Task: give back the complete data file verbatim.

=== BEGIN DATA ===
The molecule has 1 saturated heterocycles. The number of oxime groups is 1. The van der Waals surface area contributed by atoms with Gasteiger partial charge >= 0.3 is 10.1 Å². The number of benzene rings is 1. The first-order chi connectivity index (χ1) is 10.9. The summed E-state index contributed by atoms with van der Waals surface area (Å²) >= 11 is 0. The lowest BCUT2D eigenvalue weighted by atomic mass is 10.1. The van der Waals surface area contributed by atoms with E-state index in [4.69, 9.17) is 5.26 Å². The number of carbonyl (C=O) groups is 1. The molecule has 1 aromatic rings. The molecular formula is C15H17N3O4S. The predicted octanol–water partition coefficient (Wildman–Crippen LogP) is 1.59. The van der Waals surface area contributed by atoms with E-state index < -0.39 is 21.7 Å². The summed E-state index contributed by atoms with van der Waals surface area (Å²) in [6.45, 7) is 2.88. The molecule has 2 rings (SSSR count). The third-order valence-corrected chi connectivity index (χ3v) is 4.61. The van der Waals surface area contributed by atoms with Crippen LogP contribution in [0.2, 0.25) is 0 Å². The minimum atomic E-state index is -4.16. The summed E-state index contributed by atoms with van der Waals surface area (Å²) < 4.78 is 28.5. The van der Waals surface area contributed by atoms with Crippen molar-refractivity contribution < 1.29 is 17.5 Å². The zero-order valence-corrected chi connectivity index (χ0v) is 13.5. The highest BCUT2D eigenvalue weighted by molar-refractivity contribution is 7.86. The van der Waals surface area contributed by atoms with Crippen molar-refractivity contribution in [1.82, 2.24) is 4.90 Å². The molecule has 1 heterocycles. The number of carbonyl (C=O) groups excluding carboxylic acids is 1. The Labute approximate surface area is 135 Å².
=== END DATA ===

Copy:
The molecule has 1 saturated heterocycles. The number of oxime groups is 1. The van der Waals surface area contributed by atoms with Gasteiger partial charge >= 0.3 is 10.1 Å². The number of benzene rings is 1. The first-order chi connectivity index (χ1) is 10.9. The summed E-state index contributed by atoms with van der Waals surface area (Å²) >= 11 is 0. The lowest BCUT2D eigenvalue weighted by atomic mass is 10.1. The van der Waals surface area contributed by atoms with E-state index in [4.69, 9.17) is 5.26 Å². The number of carbonyl (C=O) groups is 1. The molecule has 1 aromatic rings. The molecular formula is C15H17N3O4S. The predicted octanol–water partition coefficient (Wildman–Crippen LogP) is 1.59. The van der Waals surface area contributed by atoms with E-state index < -0.39 is 21.7 Å². The summed E-state index contributed by atoms with van der Waals surface area (Å²) in [6.45, 7) is 2.88. The molecule has 2 rings (SSSR count). The third-order valence-corrected chi connectivity index (χ3v) is 4.61. The van der Waals surface area contributed by atoms with Crippen LogP contribution in [0.2, 0.25) is 0 Å². The minimum atomic E-state index is -4.16. The summed E-state index contributed by atoms with van der Waals surface area (Å²) < 4.78 is 28.5. The van der Waals surface area contributed by atoms with Crippen molar-refractivity contribution < 1.29 is 17.5 Å². The zero-order valence-corrected chi connectivity index (χ0v) is 13.5. The highest BCUT2D eigenvalue weighted by molar-refractivity contribution is 7.86. The van der Waals surface area contributed by atoms with Crippen molar-refractivity contribution in [1.82, 2.24) is 4.90 Å². The molecule has 1 heterocycles. The number of carbonyl (C=O) groups excluding carboxylic acids is 1. The Labute approximate surface area is 135 Å².